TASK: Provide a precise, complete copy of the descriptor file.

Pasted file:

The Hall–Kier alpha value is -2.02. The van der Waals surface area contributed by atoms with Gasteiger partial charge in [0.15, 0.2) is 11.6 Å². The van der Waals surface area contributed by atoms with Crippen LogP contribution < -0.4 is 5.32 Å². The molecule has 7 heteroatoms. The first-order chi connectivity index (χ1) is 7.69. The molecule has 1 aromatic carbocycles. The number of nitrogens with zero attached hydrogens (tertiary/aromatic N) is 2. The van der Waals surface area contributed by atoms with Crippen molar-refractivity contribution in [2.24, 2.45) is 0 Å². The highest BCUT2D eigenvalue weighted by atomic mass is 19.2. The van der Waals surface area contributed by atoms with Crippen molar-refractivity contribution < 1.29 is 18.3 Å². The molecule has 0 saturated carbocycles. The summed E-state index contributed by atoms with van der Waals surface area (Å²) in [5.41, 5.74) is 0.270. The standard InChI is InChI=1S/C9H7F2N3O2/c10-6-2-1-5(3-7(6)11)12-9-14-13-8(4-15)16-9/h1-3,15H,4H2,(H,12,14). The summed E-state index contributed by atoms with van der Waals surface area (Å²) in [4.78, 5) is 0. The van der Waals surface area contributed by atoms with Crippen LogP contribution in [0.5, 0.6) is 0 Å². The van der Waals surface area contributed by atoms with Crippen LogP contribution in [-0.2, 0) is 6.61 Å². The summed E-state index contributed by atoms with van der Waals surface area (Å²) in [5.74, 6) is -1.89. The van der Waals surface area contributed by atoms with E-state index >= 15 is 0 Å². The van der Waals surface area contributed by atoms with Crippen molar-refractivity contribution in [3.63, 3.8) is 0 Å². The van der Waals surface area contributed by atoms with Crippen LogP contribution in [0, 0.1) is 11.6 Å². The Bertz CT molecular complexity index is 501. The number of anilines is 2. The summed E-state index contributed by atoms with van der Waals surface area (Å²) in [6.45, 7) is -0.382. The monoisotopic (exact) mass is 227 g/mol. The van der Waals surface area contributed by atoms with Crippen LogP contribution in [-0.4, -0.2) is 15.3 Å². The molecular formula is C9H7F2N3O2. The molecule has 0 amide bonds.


The Hall–Kier alpha value is -2.02. The van der Waals surface area contributed by atoms with Gasteiger partial charge in [0.15, 0.2) is 11.6 Å². The van der Waals surface area contributed by atoms with Crippen LogP contribution < -0.4 is 5.32 Å². The molecule has 7 heteroatoms. The first-order chi connectivity index (χ1) is 7.69. The molecule has 1 aromatic carbocycles. The number of nitrogens with zero attached hydrogens (tertiary/aromatic N) is 2. The van der Waals surface area contributed by atoms with Crippen molar-refractivity contribution in [2.24, 2.45) is 0 Å². The highest BCUT2D eigenvalue weighted by atomic mass is 19.2. The van der Waals surface area contributed by atoms with Crippen molar-refractivity contribution < 1.29 is 18.3 Å². The molecule has 0 saturated carbocycles. The summed E-state index contributed by atoms with van der Waals surface area (Å²) in [5.41, 5.74) is 0.270. The standard InChI is InChI=1S/C9H7F2N3O2/c10-6-2-1-5(3-7(6)11)12-9-14-13-8(4-15)16-9/h1-3,15H,4H2,(H,12,14). The summed E-state index contributed by atoms with van der Waals surface area (Å²) in [4.78, 5) is 0. The van der Waals surface area contributed by atoms with Crippen LogP contribution in [0.5, 0.6) is 0 Å². The van der Waals surface area contributed by atoms with Crippen LogP contribution in [-0.2, 0) is 6.61 Å². The summed E-state index contributed by atoms with van der Waals surface area (Å²) in [5.74, 6) is -1.89. The van der Waals surface area contributed by atoms with E-state index >= 15 is 0 Å². The van der Waals surface area contributed by atoms with Crippen molar-refractivity contribution in [3.63, 3.8) is 0 Å². The van der Waals surface area contributed by atoms with Crippen LogP contribution in [0, 0.1) is 11.6 Å². The Bertz CT molecular complexity index is 501. The number of anilines is 2. The summed E-state index contributed by atoms with van der Waals surface area (Å²) in [6.45, 7) is -0.382. The monoisotopic (exact) mass is 227 g/mol. The van der Waals surface area contributed by atoms with Crippen LogP contribution in [-0.4, -0.2) is 15.3 Å². The molecular formula is C9H7F2N3O2. The molecule has 0 amide bonds.